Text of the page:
We are frequently asked how to prevent “forwarding” or “saving” a PDF file attachment. Our view is that attempting to actually block a PDF file from moving around is doomed to fail, given that the format’s first name is “Portable” and the fact that no vendor can (or should) control user behavior in the multitude of available email clients. Furthermore, there are times when forcing users to enter a document-specific password, or to remember a login to a secure website, is impractical and not terribly secure either.
So instead of trying to stop the bits and bytes of a file from moving around, we recommend encrypting the file and controlling access such that only your intended recipient is authorized to open it. FileOpen RightsManager can be used in this way to send email attachments securely:
1. Select a PDF or group of PDF files and encrypt them by dropping them into a watched folder, or via one of our other methods in the Windows file system or inside Adobe Acrobat.
2. Optionally, an online version of the PDF will be created automatically and uploaded to your private FileOpen Viewer distribution portal.
3. Enter the email address of the recipient or import a list of email recipients (Users) using Outlook or a spreadsheet.
4. Organize your Users into Groups, if not all users should have the same permissions
5. Organize your Documents into Groups if not all Documents should have the same permissions (remember that Users and Documents may be in more than one Group).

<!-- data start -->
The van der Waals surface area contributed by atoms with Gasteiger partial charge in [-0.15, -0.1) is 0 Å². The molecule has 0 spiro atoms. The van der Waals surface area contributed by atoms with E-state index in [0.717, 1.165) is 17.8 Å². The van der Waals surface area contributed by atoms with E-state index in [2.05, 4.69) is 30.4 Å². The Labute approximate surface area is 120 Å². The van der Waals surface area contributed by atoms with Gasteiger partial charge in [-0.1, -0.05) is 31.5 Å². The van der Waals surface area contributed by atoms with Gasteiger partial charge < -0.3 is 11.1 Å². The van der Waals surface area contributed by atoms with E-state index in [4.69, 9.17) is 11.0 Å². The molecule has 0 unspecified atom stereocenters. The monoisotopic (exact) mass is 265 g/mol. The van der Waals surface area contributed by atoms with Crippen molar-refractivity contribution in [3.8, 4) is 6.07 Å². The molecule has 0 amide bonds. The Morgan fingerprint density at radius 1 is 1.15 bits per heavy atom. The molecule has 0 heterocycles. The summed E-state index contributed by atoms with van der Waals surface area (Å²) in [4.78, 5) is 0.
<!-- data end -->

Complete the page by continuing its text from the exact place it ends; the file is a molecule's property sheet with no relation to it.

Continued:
6. Apply permissions policies to your Groups (expiration, printing restrictions, etc.)
7. If this is the first time you are sending a file to this user or users, send an email containing credentials to register one or more device, or a one-time “registrationPDF” which will register the device on which it is opened. These emails can be auto-generated from within Microsoft Outlook using the FileOpen add-in with a template that you can customize, and normally include instructions on how the user should prepare their system to open a FileOpen-encrypted PDF attachment and/or open the online version from your portal.
8. You are now free to send your secure PDFs to your users, which they will be able to open seamlessly with no additional passwords on the registered machines. You can also include the URL to the online version in the email, or that URL can be embedded into an unencrypted coverpage around the encrypted PDF (so that user without Adobe Acrobat/Reader or one of the other FileOpen-enabled PDF viewers will be able to click the link and see the same content in any browser).
9. The nefarious user who tries to save an unencrypted copy or forward the file to a friend will be foiled, as the recipient’s machine is not registered.
Here's a screenshot that shows the policy management interface in FileOpen RightsManager:
For more details on how FileOpen enables secure PDF email attachments, check out our whitepaper, “Using FileOpen to Prevent Pass-Along of Emailed Documents.”